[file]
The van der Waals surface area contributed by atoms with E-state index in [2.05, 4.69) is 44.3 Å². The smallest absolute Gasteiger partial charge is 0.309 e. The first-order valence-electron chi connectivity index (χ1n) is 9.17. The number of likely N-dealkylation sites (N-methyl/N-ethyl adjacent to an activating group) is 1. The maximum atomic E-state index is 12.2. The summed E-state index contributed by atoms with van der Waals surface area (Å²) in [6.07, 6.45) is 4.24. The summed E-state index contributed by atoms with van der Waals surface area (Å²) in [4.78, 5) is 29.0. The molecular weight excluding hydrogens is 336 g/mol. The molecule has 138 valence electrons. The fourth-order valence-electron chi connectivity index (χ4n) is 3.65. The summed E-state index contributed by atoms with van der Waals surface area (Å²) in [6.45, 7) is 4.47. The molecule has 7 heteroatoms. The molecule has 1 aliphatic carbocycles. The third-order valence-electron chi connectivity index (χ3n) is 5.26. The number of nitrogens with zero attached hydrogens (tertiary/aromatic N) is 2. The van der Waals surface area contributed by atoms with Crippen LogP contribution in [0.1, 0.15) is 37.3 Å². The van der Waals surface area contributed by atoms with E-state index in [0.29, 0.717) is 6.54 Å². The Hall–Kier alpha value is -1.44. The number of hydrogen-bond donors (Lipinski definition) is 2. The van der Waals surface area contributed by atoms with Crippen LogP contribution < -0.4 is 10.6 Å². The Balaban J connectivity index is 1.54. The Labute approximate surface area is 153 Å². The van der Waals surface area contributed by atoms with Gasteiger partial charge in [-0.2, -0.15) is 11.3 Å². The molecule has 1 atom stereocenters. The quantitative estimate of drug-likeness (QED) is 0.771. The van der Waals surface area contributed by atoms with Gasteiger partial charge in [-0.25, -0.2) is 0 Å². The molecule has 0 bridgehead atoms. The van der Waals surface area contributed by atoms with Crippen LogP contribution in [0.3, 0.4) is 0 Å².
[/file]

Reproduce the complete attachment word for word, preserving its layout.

The van der Waals surface area contributed by atoms with E-state index in [2.05, 4.69) is 44.3 Å². The smallest absolute Gasteiger partial charge is 0.309 e. The first-order valence-electron chi connectivity index (χ1n) is 9.17. The number of likely N-dealkylation sites (N-methyl/N-ethyl adjacent to an activating group) is 1. The maximum atomic E-state index is 12.2. The summed E-state index contributed by atoms with van der Waals surface area (Å²) in [6.07, 6.45) is 4.24. The summed E-state index contributed by atoms with van der Waals surface area (Å²) in [4.78, 5) is 29.0. The molecular weight excluding hydrogens is 336 g/mol. The molecule has 138 valence electrons. The fourth-order valence-electron chi connectivity index (χ4n) is 3.65. The summed E-state index contributed by atoms with van der Waals surface area (Å²) in [6.45, 7) is 4.47. The molecule has 7 heteroatoms. The molecule has 1 aliphatic carbocycles. The third-order valence-electron chi connectivity index (χ3n) is 5.26. The number of nitrogens with zero attached hydrogens (tertiary/aromatic N) is 2. The van der Waals surface area contributed by atoms with Crippen LogP contribution in [0.1, 0.15) is 37.3 Å². The van der Waals surface area contributed by atoms with E-state index in [0.29, 0.717) is 6.54 Å². The Hall–Kier alpha value is -1.44. The number of hydrogen-bond donors (Lipinski definition) is 2. The van der Waals surface area contributed by atoms with Crippen LogP contribution < -0.4 is 10.6 Å². The Balaban J connectivity index is 1.54. The Labute approximate surface area is 153 Å². The van der Waals surface area contributed by atoms with Gasteiger partial charge in [-0.2, -0.15) is 11.3 Å². The molecule has 1 atom stereocenters. The quantitative estimate of drug-likeness (QED) is 0.771. The van der Waals surface area contributed by atoms with Gasteiger partial charge in [-0.25, -0.2) is 0 Å². The molecule has 0 bridgehead atoms. The van der Waals surface area contributed by atoms with Crippen LogP contribution in [0.3, 0.4) is 0 Å².